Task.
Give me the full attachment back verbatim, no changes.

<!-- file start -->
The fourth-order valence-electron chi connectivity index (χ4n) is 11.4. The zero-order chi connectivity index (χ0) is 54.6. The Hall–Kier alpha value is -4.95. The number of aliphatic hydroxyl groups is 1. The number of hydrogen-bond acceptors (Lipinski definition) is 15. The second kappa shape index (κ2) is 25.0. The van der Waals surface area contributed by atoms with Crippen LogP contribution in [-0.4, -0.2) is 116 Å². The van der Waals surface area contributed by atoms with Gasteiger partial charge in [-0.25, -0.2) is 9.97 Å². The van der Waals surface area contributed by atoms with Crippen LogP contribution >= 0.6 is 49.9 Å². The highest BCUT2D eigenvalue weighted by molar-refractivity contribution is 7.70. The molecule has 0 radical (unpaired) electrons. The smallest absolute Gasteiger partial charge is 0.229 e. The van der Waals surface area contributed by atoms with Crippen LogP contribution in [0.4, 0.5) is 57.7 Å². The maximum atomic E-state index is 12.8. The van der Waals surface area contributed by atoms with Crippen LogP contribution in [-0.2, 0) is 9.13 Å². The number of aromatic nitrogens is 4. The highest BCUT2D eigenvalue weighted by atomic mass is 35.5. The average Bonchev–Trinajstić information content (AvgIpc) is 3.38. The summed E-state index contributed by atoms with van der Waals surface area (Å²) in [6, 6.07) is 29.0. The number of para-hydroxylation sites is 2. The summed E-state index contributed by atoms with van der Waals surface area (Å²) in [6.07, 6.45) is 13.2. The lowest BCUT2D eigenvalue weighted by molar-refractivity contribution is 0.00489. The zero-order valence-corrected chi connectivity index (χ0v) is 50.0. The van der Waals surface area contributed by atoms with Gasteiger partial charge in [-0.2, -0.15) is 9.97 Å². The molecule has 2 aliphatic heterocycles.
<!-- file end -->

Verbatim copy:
The fourth-order valence-electron chi connectivity index (χ4n) is 11.4. The zero-order chi connectivity index (χ0) is 54.6. The Hall–Kier alpha value is -4.95. The number of aliphatic hydroxyl groups is 1. The number of hydrogen-bond acceptors (Lipinski definition) is 15. The second kappa shape index (κ2) is 25.0. The van der Waals surface area contributed by atoms with Crippen LogP contribution in [-0.4, -0.2) is 116 Å². The van der Waals surface area contributed by atoms with Gasteiger partial charge in [-0.25, -0.2) is 9.97 Å². The van der Waals surface area contributed by atoms with Crippen LogP contribution >= 0.6 is 49.9 Å². The highest BCUT2D eigenvalue weighted by molar-refractivity contribution is 7.70. The molecule has 0 radical (unpaired) electrons. The smallest absolute Gasteiger partial charge is 0.229 e. The van der Waals surface area contributed by atoms with Crippen LogP contribution in [0.4, 0.5) is 57.7 Å². The maximum atomic E-state index is 12.8. The van der Waals surface area contributed by atoms with Crippen LogP contribution in [-0.2, 0) is 9.13 Å². The number of aromatic nitrogens is 4. The highest BCUT2D eigenvalue weighted by atomic mass is 35.5. The average Bonchev–Trinajstić information content (AvgIpc) is 3.38. The summed E-state index contributed by atoms with van der Waals surface area (Å²) in [6, 6.07) is 29.0. The number of para-hydroxylation sites is 2. The summed E-state index contributed by atoms with van der Waals surface area (Å²) in [6.07, 6.45) is 13.2. The lowest BCUT2D eigenvalue weighted by molar-refractivity contribution is 0.00489. The zero-order valence-corrected chi connectivity index (χ0v) is 50.0. The van der Waals surface area contributed by atoms with Gasteiger partial charge in [-0.2, -0.15) is 9.97 Å². The molecule has 2 aliphatic heterocycles.